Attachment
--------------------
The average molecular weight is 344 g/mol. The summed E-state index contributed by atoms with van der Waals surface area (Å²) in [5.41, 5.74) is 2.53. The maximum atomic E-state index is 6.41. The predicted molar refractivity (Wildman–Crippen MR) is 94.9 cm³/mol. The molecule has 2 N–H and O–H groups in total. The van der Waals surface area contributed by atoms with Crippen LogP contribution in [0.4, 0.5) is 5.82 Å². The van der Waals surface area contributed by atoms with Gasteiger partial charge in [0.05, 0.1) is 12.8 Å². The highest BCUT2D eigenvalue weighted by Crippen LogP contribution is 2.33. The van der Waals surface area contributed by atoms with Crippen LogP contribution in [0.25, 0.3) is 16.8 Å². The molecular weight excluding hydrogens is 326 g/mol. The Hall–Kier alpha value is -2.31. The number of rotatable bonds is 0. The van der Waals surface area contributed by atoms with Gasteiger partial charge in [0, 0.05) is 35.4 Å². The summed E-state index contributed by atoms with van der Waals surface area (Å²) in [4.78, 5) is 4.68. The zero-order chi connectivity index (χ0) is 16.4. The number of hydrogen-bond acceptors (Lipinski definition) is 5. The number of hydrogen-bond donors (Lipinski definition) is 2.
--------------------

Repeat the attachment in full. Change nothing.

The average molecular weight is 344 g/mol. The summed E-state index contributed by atoms with van der Waals surface area (Å²) in [5.41, 5.74) is 2.53. The maximum atomic E-state index is 6.41. The predicted molar refractivity (Wildman–Crippen MR) is 94.9 cm³/mol. The molecule has 2 N–H and O–H groups in total. The van der Waals surface area contributed by atoms with Crippen LogP contribution in [0.4, 0.5) is 5.82 Å². The van der Waals surface area contributed by atoms with Gasteiger partial charge in [0.05, 0.1) is 12.8 Å². The highest BCUT2D eigenvalue weighted by Crippen LogP contribution is 2.33. The van der Waals surface area contributed by atoms with Crippen LogP contribution in [0.25, 0.3) is 16.8 Å². The molecular weight excluding hydrogens is 326 g/mol. The Hall–Kier alpha value is -2.31. The number of rotatable bonds is 0. The van der Waals surface area contributed by atoms with Gasteiger partial charge in [0, 0.05) is 35.4 Å². The summed E-state index contributed by atoms with van der Waals surface area (Å²) in [4.78, 5) is 4.68. The zero-order chi connectivity index (χ0) is 16.4. The number of hydrogen-bond acceptors (Lipinski definition) is 5. The number of hydrogen-bond donors (Lipinski definition) is 2.